In October of 2019, it was revealed that the Common Software (CSW) for the telescope, developed by ThoughtWorks Pune, had passed the pre-shipment review stage. I reached out to Mr Ahmed, Tech Lead of the TMT project to find out more. I was directed to speak to two of the women at the forefront of this project: Chhaya Yadav, Project Manager (delivery) and Poorva Gokhale, a senior engineer on the team.
"There are 4 main packages that the TMT needs:
1. the CSW that is the communications backbone, connecting all 500 components; 2. the Executive Software, the frontend that provides the UI and functionality for operational users in the observatory to interact with; 3. the Data Management System to handle the storage, retrieval, collection and archival of the data; 4. the Embedded systems. ThoughtWorks has been awarded the contracts for the first 3, and that's what we are working on", Chhaya explains, in an interview.
Before delving into the specifics of the Software Architecture, I find out a little more about why the software development process is so important, and what makes it difficult - and interesting. Two key factors:
Ms Chhaya says, "Most of our clients require software for a particular use case over a duration of say 6 months - for an application like this, it would be more like 10 years. Not only that but since the telescope is going to run for 40-50 years, the software we provide must be able to adapt accordingly". Technology in the 21st century has always been made obsolete faster than we imagine it will. Software like this needs to be able to plug and play with newer technology with minimal hassle.
Second is the fact that this client is one very different from the corporate houses the company frequents. "Working with scientists is not like with a typical client at all", she says. "The relationship feels more collaborative than transactional, and rather than giving us a prototype with vague design requirements, they are able to tell us exactly what they want".
Both these facets - more collaboration and longevity - lend themselves well to something ThoughtWorks helped pioneer: a process called the 'Agile Methodology". Based on an iterative method, something that's been around since the 1950s, the approach was crystallised by a manifesto written by 17 elite software developers at a Utah resort in 2001.
In essence, it boils down to continuous integration of functions and ideas, rather than a strictly chronological dev cycle - development and testing are concurrent. The project is broken into smaller chunks and continuously delivered in short 2 week cycles. Thanks to the continuous feedback they receive from the scientists, Poorva and her team are able to integrate those changes into the overall program, without the flaw being uncovered only after a lengthy delivery process, only to go back to the drawing board for ver 2.0.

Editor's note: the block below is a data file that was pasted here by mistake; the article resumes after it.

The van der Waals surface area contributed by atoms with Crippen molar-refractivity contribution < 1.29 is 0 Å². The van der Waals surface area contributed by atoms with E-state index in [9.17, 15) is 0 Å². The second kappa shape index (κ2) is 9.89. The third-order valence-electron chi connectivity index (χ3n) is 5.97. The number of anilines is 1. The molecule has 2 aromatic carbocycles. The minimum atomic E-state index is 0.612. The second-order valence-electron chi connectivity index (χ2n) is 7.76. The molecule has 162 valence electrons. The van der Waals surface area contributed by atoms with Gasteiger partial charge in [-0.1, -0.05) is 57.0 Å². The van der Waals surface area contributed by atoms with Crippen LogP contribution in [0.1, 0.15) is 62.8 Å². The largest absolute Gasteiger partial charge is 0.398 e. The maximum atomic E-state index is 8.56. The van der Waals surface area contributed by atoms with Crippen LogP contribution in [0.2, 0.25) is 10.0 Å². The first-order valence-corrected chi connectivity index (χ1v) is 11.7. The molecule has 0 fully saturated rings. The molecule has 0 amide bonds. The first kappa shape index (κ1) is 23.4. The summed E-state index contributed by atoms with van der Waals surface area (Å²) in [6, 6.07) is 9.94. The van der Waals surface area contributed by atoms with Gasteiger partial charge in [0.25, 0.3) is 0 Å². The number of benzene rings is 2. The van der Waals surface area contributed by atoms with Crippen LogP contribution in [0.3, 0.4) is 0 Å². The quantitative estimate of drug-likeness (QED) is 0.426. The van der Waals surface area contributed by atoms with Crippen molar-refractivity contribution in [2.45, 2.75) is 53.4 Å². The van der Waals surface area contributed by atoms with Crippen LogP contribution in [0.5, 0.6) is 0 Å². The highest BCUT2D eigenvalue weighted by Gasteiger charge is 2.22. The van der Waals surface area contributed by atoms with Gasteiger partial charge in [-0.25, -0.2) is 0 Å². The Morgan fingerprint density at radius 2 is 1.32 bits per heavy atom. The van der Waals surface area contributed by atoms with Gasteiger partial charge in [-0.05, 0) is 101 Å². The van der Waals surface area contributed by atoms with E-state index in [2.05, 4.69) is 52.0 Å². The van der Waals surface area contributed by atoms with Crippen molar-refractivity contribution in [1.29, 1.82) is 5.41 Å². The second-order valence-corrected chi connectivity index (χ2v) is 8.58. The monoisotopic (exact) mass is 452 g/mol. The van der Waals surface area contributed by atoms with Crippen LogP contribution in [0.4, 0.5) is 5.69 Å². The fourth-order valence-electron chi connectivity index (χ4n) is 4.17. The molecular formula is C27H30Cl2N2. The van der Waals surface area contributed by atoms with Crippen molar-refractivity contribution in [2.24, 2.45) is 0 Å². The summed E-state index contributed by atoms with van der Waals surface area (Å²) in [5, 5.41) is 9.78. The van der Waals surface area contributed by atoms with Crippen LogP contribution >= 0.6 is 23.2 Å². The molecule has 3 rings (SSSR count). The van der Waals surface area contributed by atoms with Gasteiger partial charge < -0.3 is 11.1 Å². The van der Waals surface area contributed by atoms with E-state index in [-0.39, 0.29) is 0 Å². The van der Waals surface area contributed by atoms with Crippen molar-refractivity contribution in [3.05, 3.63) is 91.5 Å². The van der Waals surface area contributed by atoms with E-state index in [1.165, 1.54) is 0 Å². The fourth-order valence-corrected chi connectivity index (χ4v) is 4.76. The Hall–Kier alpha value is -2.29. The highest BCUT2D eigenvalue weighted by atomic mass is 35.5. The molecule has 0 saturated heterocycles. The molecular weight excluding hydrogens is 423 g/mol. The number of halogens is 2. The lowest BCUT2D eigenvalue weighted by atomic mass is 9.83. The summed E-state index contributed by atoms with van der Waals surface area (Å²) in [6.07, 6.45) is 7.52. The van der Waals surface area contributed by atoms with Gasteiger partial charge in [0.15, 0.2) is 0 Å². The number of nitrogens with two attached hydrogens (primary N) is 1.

Poorva Gokhale sits down to explain to me- what software exactly does a telescope need? It helps to imagine the architecture as a layer of skin with 4 levels.
Level 0: The outer layer is the observatory hardware itself; the sensors and instruments receiving the input from the Great Beyond of deep space
Level 1: The Hardware Control Layer (HCD) - this consists of actuators that, you guessed it, control the hardware. Commands are given from sequencers to rotate instruments and control motion - this is how the 492 mirrors in the honeycomb are positioned with incredible precision. That's not all. The developers created a UI to view the state of the sequencer, as well as an HCD writer.
An interesting requirement here: since the scientists on the ground are no programmers, a domain-specific language (DSL) was written, to interact with the machines that are part of their life's work
Level 2: Assembly Layer - before the mirrors can be moved wholesale, a lot of fine-tuning is required. This allows control over the assemblies of filters and gratings that make up the telescope
Level 3: Sequencing Layer - here's where things get complicated. This layer acts as the brain of the sequencers that provide sequential steps for the commands that are given to the actuators in the HCD layer.
Level 4: Monitoring and Control - these are the applications that take in the input data and process it. These require several astronomy specific tools, including some by the ICRAR (International Centre for Radio Astronomy Research). Astro map is an R tool for generating sky projection maps for astronomical surveys; ProSpect works on star formation histories; Simspin on galaxy simulation.
While work has been progressing well, the TMT's future is far from rosy. Even before the COVID-19 pandemic, bound to introduce funding doubts into each of the member states, as they rush to deal with more pressing issues, the project ran into trouble regarding its proposed location.
With the summit of the dormant volcano, Mauna Kea in Hawaii, considered the ideal location (it would make TMT the biggest and highest altitude telescope), native Hawaiians for whom it is a sacred site have come out in protest. Although a stalemate has been in place with the government since December, no construction material has reached the telescope site since July of 2019. The proposed launch date in 2027 is looking more and more unlikely.
Yet this project holds a lot of promise with regards to Indian involvement in global science. Ms Chhaya spoke about the several outreach programs the Department of Science and Technology (DST) has been holding with industry partners. The DST along with the DAE (Department of Atomic Energy) has identified 7 Mega Science Projects for India to be involved in over the next decade. These include the TMT, CERN in Geneva as well as the SKA (Square Kilometer Array telescope, a project under the purview of ICRAR).
The success of this project is crucial for more than the functioning of the telescope alone - something that by itself holds huge potential for revolutionising our understanding of space. It could prove that academia and industry can be equal partners in tandem with the government. That they can bridge the gap and help mend each other's shortcomings - efficient industry practices applied to the scientific development process, for example. Something that Mr Ahmed's team is demonstrating can be done to create a symbiotic alliance with unlikely bedfellows, given a common goal.
While there may be setbacks along the way, the progress of science is gradual but inevitable. Perhaps the lull this pandemic has brought allows us time to reflect. On what is truly important, laying our differences aside, and learning how to work together to create projects and make discoveries the world has never seen before. India is in a position to truly take the lead, achieving our potential as a global scientific powerhouse. We're taking steps in the right direction, but feedback along the way to iterate and refine our approach, from a few unconventional sources, wouldn't hurt.
The stars are waiting.